Citizen science can support decision makers by intensifying the dialogue at different scales: from improving early-warning systems, to assisting grassroots activities to protect an endangered species, to supporting environment-related policy targets. It provides the methodology and tools to listen to and engage with citizens on issues such as environmental sustainability, and thus acquire essential local knowledge to determine if national and international environmental programs are working.
Objective of the book
This book looks to:
- discuss how to formalize the new discipline of citizen science in its early stages;
- allow everyone in the research community to find out what everyone else has been doing in citizen science;
- allow greater cooperation among citizen-science initiatives.
It also addresses topics which are not often explored; specifically it addresses:
- how citizen science relates with other sciences;
- data harmonization, describing how citizen science can be integrated with existing standards.
Based on the analysis of existing experiences, it defines best practices in the methodologies to set up and implement citizen-science initiatives, especially at the international level. Citizen science will be formally defined through the description of its relation with the following areas of knowledge: Earth observation, environment quality, education, socioeconomic benefits, information acquisition, information processing and interpretation, information delivery, data interoperability, standards, novel low-cost technology, collaboration and teamwork, security, and privacy.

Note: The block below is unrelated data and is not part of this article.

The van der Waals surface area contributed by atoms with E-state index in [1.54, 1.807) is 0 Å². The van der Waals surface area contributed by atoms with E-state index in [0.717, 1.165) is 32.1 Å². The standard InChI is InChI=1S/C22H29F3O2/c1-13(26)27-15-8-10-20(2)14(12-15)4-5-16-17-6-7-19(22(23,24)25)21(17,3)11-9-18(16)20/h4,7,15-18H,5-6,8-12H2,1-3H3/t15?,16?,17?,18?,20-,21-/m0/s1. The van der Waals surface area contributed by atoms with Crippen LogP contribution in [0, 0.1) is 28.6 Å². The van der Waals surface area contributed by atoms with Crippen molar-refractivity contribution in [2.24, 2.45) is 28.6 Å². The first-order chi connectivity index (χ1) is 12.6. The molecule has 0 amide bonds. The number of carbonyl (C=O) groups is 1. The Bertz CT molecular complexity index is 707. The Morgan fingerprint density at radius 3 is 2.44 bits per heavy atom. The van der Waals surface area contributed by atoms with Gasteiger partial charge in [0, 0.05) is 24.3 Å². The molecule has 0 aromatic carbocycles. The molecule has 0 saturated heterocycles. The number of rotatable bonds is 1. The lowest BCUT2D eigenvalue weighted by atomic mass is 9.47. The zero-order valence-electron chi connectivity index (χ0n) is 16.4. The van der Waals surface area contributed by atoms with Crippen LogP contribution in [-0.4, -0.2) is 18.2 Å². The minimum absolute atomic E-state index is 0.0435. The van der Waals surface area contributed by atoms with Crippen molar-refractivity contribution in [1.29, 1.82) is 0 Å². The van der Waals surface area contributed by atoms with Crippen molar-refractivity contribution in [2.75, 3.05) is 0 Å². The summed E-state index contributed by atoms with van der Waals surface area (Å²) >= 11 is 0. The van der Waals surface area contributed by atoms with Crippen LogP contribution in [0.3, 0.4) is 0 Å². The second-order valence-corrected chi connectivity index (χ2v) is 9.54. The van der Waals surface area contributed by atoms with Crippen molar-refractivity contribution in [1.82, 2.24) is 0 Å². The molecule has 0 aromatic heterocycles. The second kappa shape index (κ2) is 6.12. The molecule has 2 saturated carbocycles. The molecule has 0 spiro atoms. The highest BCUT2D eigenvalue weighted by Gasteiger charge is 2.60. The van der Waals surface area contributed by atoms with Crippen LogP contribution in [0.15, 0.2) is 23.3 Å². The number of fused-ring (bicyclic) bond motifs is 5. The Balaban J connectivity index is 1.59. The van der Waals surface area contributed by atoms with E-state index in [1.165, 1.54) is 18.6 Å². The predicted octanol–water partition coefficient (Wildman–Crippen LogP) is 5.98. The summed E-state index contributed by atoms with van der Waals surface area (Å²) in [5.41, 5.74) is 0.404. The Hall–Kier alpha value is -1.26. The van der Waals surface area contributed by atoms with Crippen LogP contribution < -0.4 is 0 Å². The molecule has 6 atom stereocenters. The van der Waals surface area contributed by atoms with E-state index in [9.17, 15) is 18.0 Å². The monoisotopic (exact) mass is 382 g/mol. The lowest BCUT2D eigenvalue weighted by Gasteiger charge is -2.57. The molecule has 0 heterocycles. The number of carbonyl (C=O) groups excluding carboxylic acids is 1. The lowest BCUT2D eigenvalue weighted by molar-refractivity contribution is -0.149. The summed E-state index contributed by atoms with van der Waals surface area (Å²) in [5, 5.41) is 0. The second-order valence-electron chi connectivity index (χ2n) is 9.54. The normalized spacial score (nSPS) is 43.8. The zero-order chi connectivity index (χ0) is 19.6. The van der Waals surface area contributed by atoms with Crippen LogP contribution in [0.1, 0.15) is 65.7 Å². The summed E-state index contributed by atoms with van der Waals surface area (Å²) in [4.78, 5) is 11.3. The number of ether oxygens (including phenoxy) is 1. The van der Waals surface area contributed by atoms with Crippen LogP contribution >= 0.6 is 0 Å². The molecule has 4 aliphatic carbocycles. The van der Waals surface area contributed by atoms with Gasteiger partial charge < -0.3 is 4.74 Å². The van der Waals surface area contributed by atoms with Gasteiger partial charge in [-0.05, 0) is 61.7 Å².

This book aims to be an essential reference source about how novel, low-cost technology might be used in citizen science, providing landmarks and guidelines to decision makers and researchers exploring this new territory in knowledge and working at the cutting edge of this field. It will provide inspiration to researchers who designed a tool with one specific use in mind, to generalize it to other uses and to realize the social innovation potential when this tool is used in citizen observatories.
The book will help to relax the constraints of governing metaphors in science. Society is failing to see the citizen-science revolution coming, in part because science’s governing metaphor is drawn from the idea of the scientific document in highly specialized journals: expensive materials and methods, not people. Consequently, most science is not considering low-cost instruments, alternative ways of publishing and social networks.